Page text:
School: The New Summer Job?

Most U.S. teenagers no longer work in the summer months, writes Derek Thompson in The Atlantic, and it’s no short-term trend. Forty years ago, 60 percent of teens were either working or looking for work, a number that fell to 35 percent in 2016. So what gives? Are today’s teenagers just lazy?

Thompson immediately casts that theory aside, pointing out that the percentage of NEETs in the workforce—young people who are “Neither in Education, Employment or Training,” about seven percent of U.S. teenagers—has barely moved since the 1990s. So what other reasons might account for this trend?

Some are demographic: older Americans are working longer, while a rise in immigration has created more competition for low-skill seasonal work. Government policies, including fewer federally funded summer jobs and an increased minimum wage, have also reduced the number of temporary jobs available to teenagers. A spike in unpaid internships has played a not insignificant role, while many of the jobs teenagers used to do simply no longer exist.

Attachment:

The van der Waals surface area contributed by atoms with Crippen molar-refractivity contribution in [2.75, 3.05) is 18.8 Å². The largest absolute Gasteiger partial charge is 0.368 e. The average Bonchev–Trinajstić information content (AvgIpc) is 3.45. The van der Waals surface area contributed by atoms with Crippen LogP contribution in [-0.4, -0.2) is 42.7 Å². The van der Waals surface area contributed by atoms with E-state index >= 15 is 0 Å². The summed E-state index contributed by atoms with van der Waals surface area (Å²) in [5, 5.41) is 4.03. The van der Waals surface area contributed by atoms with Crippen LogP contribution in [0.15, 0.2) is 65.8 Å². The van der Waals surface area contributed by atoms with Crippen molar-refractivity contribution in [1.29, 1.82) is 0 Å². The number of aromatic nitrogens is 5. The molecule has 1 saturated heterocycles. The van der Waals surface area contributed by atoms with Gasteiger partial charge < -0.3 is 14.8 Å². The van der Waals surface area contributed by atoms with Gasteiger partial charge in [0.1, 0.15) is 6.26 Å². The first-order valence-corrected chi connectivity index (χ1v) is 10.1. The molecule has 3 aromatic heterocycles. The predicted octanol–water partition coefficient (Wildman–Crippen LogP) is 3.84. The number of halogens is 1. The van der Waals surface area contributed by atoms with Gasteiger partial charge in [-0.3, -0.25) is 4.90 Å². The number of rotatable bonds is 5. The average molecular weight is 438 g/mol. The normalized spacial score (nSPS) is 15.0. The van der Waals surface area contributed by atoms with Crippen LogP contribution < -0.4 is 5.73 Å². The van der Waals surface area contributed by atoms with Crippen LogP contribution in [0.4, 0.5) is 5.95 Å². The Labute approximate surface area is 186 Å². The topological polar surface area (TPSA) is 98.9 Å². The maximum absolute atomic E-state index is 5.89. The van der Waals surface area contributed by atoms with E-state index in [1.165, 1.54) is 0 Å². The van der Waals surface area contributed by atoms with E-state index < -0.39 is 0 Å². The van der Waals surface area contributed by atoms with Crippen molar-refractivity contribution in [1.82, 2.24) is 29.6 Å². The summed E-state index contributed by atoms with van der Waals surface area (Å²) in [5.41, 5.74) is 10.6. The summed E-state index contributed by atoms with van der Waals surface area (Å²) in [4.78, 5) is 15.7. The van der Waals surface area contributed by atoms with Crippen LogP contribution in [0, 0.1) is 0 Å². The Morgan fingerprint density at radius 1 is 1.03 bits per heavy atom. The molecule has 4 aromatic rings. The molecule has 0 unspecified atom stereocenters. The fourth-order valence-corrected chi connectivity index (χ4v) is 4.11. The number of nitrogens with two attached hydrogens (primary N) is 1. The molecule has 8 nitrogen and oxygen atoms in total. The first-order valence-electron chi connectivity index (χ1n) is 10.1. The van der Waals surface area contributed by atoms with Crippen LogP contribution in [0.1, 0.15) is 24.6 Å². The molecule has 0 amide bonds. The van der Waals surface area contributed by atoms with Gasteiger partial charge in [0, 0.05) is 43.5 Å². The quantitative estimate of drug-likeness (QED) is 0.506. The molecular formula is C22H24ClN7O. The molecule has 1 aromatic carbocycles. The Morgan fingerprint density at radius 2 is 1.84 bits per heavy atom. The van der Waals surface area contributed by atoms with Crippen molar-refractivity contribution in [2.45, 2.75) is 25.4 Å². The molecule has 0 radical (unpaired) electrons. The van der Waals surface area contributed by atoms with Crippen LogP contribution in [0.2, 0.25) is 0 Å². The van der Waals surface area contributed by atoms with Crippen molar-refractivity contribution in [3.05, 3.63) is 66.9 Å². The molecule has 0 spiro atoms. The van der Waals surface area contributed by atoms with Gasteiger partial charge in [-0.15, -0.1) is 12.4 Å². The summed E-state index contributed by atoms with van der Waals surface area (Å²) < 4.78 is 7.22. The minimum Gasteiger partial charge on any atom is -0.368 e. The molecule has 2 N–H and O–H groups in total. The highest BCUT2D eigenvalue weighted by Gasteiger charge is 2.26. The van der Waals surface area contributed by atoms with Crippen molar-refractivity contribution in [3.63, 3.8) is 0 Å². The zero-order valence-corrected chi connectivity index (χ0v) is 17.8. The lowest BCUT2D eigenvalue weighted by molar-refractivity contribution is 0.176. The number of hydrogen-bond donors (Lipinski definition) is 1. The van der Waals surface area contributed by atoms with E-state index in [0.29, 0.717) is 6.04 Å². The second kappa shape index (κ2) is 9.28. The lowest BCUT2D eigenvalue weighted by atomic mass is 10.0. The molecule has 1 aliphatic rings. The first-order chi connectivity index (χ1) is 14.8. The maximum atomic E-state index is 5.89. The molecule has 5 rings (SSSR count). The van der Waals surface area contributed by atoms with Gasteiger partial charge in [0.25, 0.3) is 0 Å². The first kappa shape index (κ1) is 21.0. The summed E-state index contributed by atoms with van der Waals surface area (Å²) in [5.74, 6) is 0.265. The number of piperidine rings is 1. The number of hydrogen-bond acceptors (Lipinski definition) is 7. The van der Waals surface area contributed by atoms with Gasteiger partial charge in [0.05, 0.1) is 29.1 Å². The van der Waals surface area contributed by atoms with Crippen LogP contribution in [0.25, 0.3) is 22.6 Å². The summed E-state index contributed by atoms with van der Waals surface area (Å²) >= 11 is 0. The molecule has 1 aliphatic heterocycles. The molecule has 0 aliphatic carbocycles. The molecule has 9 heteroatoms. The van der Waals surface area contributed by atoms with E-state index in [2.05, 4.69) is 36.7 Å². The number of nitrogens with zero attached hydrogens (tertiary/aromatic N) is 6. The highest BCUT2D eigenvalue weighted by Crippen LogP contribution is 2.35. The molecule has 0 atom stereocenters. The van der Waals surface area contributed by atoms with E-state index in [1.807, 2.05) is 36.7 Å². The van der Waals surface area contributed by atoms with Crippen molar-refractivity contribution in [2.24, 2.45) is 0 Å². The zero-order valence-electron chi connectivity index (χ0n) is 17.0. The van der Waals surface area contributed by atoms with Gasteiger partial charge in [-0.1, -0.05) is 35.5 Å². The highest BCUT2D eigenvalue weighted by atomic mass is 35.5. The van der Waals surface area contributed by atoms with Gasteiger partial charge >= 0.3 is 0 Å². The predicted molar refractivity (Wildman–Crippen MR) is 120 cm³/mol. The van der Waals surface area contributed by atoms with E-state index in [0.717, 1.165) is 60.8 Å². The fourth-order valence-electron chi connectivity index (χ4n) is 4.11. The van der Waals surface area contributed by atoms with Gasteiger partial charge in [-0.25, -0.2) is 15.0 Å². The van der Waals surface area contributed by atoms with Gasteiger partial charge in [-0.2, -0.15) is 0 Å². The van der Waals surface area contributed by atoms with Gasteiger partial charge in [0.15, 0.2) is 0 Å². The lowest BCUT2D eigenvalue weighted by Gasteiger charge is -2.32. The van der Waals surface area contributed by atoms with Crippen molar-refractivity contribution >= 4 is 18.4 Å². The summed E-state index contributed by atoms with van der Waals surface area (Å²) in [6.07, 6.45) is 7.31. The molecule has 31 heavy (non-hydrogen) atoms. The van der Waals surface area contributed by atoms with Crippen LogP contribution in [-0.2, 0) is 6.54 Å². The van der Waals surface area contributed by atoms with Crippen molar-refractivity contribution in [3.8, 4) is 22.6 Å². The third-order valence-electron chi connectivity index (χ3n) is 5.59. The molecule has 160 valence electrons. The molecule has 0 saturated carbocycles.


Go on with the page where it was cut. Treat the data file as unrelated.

But the biggest reason, Thompson says, is an increased focus on education. In fact, the rise in recent high-school graduates enrolled in college is nearly identical to the decline in the teenage labor force. According to the U.S. Bureau of Labor Statistics, the number of 16-to-19-year-olds enrolled in summer school has tripled over the last 20 years, while the percentage of high school graduates completing at least four years of English; three years of science, math and social science; and two years of a foreign language has jumped six-fold since the early 1980s, according to a Bloomberg report.

So don’t mourn the loss of the summer job. While they are helpful in teaching responsibility and employability skills, the benefits of investing in one’s educational future are even greater. iBi